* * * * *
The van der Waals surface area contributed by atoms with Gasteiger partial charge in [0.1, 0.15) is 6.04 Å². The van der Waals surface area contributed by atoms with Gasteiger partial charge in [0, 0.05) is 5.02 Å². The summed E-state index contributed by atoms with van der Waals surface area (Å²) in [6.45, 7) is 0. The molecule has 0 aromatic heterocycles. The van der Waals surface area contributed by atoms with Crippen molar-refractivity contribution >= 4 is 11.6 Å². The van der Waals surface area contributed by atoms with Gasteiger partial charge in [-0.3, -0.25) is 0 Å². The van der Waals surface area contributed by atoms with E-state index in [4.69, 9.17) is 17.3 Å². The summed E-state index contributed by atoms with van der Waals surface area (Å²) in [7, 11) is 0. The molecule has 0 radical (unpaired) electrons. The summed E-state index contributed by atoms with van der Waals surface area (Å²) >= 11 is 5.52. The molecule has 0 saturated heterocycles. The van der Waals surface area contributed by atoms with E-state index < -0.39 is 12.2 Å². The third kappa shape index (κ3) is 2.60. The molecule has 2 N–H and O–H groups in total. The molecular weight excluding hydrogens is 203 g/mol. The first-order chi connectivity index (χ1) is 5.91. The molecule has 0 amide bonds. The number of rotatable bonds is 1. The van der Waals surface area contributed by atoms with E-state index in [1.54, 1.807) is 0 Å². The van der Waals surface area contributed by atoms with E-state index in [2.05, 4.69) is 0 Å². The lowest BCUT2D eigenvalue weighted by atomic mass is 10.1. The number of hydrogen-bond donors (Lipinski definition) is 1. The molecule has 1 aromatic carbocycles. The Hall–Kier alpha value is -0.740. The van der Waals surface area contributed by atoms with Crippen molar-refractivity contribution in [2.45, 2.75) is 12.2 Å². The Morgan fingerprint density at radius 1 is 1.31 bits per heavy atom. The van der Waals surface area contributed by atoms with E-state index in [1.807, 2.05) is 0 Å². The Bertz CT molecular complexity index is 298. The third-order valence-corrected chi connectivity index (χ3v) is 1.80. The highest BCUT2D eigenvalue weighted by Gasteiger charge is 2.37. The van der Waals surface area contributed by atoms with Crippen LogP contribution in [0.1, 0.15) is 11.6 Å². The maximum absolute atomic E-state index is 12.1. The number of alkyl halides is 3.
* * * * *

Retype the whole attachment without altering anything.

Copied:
The van der Waals surface area contributed by atoms with Gasteiger partial charge in [0.1, 0.15) is 6.04 Å². The van der Waals surface area contributed by atoms with Gasteiger partial charge in [0, 0.05) is 5.02 Å². The summed E-state index contributed by atoms with van der Waals surface area (Å²) in [6.45, 7) is 0. The molecule has 0 aromatic heterocycles. The van der Waals surface area contributed by atoms with Crippen molar-refractivity contribution >= 4 is 11.6 Å². The van der Waals surface area contributed by atoms with Gasteiger partial charge in [-0.3, -0.25) is 0 Å². The van der Waals surface area contributed by atoms with E-state index in [4.69, 9.17) is 17.3 Å². The summed E-state index contributed by atoms with van der Waals surface area (Å²) in [7, 11) is 0. The molecule has 0 radical (unpaired) electrons. The summed E-state index contributed by atoms with van der Waals surface area (Å²) >= 11 is 5.52. The molecule has 0 saturated heterocycles. The van der Waals surface area contributed by atoms with E-state index < -0.39 is 12.2 Å². The third kappa shape index (κ3) is 2.60. The molecule has 2 N–H and O–H groups in total. The molecular weight excluding hydrogens is 203 g/mol. The first-order chi connectivity index (χ1) is 5.91. The molecule has 0 amide bonds. The number of rotatable bonds is 1. The van der Waals surface area contributed by atoms with E-state index in [1.54, 1.807) is 0 Å². The van der Waals surface area contributed by atoms with E-state index in [2.05, 4.69) is 0 Å². The lowest BCUT2D eigenvalue weighted by atomic mass is 10.1. The number of hydrogen-bond donors (Lipinski definition) is 1. The molecule has 1 aromatic carbocycles. The Hall–Kier alpha value is -0.740. The van der Waals surface area contributed by atoms with Crippen molar-refractivity contribution in [2.45, 2.75) is 12.2 Å². The Morgan fingerprint density at radius 1 is 1.31 bits per heavy atom. The van der Waals surface area contributed by atoms with E-state index in [1.807, 2.05) is 0 Å². The Bertz CT molecular complexity index is 298. The third-order valence-corrected chi connectivity index (χ3v) is 1.80. The highest BCUT2D eigenvalue weighted by Gasteiger charge is 2.37. The van der Waals surface area contributed by atoms with Crippen LogP contribution in [0.1, 0.15) is 11.6 Å². The maximum absolute atomic E-state index is 12.1. The number of alkyl halides is 3.